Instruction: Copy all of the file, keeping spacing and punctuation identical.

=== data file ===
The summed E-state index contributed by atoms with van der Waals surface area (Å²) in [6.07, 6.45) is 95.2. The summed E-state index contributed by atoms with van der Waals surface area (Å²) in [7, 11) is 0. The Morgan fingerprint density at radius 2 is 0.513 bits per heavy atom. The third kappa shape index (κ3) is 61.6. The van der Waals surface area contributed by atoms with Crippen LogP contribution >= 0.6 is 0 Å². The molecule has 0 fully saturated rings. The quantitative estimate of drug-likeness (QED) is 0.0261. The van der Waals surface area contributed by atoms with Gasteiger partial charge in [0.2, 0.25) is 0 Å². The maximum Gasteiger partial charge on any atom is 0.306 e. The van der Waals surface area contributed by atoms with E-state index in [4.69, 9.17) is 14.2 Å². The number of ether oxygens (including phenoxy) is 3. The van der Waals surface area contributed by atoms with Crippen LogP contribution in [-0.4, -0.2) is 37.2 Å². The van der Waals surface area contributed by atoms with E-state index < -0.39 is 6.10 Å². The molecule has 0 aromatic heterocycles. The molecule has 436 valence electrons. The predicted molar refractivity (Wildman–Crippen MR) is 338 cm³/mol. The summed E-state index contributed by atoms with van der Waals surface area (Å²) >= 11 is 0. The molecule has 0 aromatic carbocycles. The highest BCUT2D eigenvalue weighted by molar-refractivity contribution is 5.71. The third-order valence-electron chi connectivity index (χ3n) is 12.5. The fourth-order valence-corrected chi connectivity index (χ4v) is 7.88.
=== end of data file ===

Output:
The summed E-state index contributed by atoms with van der Waals surface area (Å²) in [6.07, 6.45) is 95.2. The summed E-state index contributed by atoms with van der Waals surface area (Å²) in [7, 11) is 0. The Morgan fingerprint density at radius 2 is 0.513 bits per heavy atom. The third kappa shape index (κ3) is 61.6. The van der Waals surface area contributed by atoms with Crippen LogP contribution >= 0.6 is 0 Å². The molecule has 0 fully saturated rings. The quantitative estimate of drug-likeness (QED) is 0.0261. The van der Waals surface area contributed by atoms with Gasteiger partial charge in [0.2, 0.25) is 0 Å². The maximum Gasteiger partial charge on any atom is 0.306 e. The van der Waals surface area contributed by atoms with E-state index in [4.69, 9.17) is 14.2 Å². The number of ether oxygens (including phenoxy) is 3. The van der Waals surface area contributed by atoms with Crippen LogP contribution in [-0.4, -0.2) is 37.2 Å². The van der Waals surface area contributed by atoms with E-state index < -0.39 is 6.10 Å². The molecule has 0 aromatic heterocycles. The molecule has 436 valence electrons. The predicted molar refractivity (Wildman–Crippen MR) is 338 cm³/mol. The summed E-state index contributed by atoms with van der Waals surface area (Å²) >= 11 is 0. The molecule has 0 aromatic carbocycles. The highest BCUT2D eigenvalue weighted by molar-refractivity contribution is 5.71. The third-order valence-electron chi connectivity index (χ3n) is 12.5. The fourth-order valence-corrected chi connectivity index (χ4v) is 7.88.